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13 April 2018

Royalty and the upside down kingdom

Royalty and the upside down kingdom

Alexandra Davis is project and digital content lead at the Evangelical Alliance.

How do you lead in times of chaos? We're watching a few different styles at the moment: leadership by Twitter from President Trump, leadership by threat from President Putin, leadership by default from Prime Minister Theresa May. As the world seems to totter from one crisis to another, we're watching a selection of leaders go their own way.

But we have another world leader who this week was rumoured to be up for a Nobel peace prize – a leader who's been a staple on the international scene for more than 60 years, who's seen presidents and prime ministers come and go, who's been beloved, dismissed and admired in equal measure. Queen Elizabeth.

We don't always think of the Queen as a 'leader' per se. For a start, when she became queen she was a woman doing a man's job during an era when women in leadership was rare and almost unheard of. She's not got a mandate from the people, she doesn't have a manifesto we can buy in to, and she doesn't set the agenda or the vision for where we as a nation go. And yet, over the years, the Queen has been a quiet, consistent and reliable source of leadership. Her work to draw together and develop the Commonwealth as a centre point for talk and shared values and expectations, as they will again on Monday in London, has enhanced our international dialogue and cooperation in a way that nothing else has, and is the inspiration for the suggested Nobel nomination.

We also saw this week the out-working of some of the Queen's leadership style. The invitation list to Prince Harry's wedding to Meghan Markle next month was announced and it turns out that not a single politician has been invited. Instead charity workers, teachers, community activists and fundraisers have received invitations to join the celebrations in Windsor.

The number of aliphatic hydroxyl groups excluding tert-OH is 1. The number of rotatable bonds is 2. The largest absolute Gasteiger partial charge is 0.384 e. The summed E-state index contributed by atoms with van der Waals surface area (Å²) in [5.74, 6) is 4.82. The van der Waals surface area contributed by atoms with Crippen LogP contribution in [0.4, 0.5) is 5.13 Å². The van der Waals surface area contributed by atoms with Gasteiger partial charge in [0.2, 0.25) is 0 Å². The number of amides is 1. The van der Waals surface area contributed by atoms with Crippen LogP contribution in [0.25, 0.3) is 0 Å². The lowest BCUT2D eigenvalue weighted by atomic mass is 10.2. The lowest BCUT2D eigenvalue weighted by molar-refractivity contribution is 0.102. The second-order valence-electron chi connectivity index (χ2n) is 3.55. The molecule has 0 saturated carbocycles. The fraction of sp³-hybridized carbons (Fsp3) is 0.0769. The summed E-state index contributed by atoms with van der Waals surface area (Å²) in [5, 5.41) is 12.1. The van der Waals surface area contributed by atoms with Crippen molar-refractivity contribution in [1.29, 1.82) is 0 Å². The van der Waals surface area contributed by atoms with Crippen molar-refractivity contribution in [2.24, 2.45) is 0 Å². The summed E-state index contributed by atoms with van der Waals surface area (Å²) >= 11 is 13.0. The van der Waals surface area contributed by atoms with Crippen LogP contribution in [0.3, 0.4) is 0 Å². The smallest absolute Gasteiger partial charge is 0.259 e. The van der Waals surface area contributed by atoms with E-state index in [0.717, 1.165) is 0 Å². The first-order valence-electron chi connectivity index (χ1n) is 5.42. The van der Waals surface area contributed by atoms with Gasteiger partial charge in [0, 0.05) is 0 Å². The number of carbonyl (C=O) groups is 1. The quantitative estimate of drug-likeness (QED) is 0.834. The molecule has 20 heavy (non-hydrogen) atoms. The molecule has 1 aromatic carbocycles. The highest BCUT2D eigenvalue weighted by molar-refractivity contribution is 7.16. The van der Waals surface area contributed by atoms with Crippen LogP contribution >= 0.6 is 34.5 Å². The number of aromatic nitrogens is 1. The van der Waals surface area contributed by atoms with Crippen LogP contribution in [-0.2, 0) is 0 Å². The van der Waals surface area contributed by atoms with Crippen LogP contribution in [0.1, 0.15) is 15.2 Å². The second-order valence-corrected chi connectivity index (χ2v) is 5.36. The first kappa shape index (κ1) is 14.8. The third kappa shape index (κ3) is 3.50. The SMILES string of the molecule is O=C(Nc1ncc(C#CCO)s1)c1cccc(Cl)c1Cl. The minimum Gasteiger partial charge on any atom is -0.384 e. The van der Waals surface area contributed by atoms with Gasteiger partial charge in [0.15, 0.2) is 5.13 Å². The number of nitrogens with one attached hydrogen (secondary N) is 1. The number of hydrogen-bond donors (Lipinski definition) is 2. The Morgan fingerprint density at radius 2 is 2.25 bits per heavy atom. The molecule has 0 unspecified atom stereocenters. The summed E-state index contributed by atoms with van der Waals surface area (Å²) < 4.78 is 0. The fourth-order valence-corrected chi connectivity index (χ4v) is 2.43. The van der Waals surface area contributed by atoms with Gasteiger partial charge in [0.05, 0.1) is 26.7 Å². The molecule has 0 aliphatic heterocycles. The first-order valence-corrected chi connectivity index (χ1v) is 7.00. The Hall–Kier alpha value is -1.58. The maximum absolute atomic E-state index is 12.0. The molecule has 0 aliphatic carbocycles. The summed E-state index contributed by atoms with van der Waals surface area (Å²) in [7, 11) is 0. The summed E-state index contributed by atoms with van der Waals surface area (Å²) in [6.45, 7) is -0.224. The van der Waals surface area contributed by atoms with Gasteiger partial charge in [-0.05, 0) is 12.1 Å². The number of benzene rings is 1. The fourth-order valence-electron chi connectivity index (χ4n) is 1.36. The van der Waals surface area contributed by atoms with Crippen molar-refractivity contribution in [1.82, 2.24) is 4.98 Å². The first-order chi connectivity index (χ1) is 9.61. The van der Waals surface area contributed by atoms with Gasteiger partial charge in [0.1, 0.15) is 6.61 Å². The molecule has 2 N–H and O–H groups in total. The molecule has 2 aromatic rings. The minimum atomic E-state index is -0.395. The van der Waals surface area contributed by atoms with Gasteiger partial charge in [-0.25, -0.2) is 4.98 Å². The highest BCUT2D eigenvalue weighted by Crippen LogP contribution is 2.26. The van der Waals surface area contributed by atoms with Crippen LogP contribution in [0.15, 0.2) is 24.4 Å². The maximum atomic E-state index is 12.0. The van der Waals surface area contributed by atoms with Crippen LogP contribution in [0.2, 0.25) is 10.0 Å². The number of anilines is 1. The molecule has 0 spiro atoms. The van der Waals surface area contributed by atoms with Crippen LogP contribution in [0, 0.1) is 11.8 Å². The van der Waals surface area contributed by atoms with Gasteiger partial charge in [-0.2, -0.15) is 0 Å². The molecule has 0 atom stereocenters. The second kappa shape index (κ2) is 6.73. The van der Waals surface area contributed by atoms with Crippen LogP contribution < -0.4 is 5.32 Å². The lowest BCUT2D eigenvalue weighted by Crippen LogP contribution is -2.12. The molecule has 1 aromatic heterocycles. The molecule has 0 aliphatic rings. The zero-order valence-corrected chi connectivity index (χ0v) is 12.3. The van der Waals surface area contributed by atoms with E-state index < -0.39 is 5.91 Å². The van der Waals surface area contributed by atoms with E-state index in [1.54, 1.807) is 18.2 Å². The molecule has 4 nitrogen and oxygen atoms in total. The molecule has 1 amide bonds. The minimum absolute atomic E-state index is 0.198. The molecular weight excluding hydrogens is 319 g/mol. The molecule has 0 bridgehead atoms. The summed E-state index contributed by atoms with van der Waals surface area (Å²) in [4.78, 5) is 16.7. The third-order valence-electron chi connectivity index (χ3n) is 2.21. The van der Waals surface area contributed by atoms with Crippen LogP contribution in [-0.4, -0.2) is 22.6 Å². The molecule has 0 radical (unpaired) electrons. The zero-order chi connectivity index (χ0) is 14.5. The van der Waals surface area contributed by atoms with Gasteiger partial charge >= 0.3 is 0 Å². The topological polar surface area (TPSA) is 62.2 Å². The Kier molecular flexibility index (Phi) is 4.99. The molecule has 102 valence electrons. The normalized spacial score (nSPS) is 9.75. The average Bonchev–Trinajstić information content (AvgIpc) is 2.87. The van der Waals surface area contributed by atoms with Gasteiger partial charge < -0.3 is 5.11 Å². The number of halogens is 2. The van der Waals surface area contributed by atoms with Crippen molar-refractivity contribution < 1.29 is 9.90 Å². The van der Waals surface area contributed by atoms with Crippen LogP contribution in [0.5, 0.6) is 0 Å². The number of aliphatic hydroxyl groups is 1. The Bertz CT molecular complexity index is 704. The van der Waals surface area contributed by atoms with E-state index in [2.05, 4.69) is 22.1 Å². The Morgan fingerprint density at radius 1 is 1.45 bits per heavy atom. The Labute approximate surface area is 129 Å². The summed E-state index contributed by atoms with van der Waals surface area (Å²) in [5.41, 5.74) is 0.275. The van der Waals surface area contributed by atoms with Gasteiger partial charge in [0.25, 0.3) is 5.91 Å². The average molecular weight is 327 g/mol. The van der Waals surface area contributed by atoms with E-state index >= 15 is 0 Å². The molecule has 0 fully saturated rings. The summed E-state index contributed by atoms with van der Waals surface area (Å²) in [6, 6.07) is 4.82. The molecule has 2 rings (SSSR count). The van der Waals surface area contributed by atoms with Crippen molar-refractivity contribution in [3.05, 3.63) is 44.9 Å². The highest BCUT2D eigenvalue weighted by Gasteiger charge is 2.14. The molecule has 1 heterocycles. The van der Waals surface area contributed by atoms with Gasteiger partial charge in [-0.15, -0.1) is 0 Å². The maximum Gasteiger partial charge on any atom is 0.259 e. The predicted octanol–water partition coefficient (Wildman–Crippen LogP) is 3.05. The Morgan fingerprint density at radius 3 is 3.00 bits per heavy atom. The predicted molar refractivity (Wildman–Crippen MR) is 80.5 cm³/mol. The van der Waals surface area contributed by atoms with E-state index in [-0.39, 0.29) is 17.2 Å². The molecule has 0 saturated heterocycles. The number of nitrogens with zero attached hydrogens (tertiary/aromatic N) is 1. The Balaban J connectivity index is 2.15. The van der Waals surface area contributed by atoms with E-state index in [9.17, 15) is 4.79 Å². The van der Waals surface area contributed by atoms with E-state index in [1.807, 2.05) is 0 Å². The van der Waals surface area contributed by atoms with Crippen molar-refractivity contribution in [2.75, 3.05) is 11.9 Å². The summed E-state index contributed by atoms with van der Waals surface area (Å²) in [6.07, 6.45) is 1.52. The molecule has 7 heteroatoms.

It seems that the Queen's grandchildren have picked up and run with something quite astonishing in world leadership, an unexpected foreshadowing of the kingdom which Jesus points to in Matthew 19 when He talks about the first being last and the last being first. Interestingly, those invited to the wedding celebrations have been chosen because they have displayed leadership and service to their communities – demonstrating the value the royal family now places on proactive, servant-hearted leadership.  

Under the Queen's leadership, the most famous family in the world has worked out what servant leadership looks like. Or a version of it at least. None of this is to say that it hasn't been a painful and problematic journey for the monarchy at times, with plenty of missteps and upsets over the years. 

The Queen, who speaks freely of her trust in Jesus, has turned monarchy from a grandiose myth into a servant-hearted public institution. Instead of burying her head in the post-empire sand, she took hold of those who had been subjects and empowered them to be leaders, shapers, developers of our world. Instead of collecting the centres of power into one fancy room, her grandson and his future wife have followed her lead and brought together the everyday, the normal, and the apparently unspectacular and invited them to a celebration of love and life. There's something of the upside down kingdom in all of this.

When we look around at a world full of leaders today, how many of them follow the pattern of servant-hearted leadership Jesus modeled and which we're seeing the royal family follow? After all, how many are royals who have chosen to serve? "For even the Son of Man did not come to be served, but to serve, and to give his life as a ransom for many" Mark 10:45.


The Evangelical Alliance believes in equipping public leaders to be a voice for good and for God in society. If you or someone you know is in public leadership, find out how you can get involved: thepublicleader.com 

Image: Commonwealth Secretariat 

 

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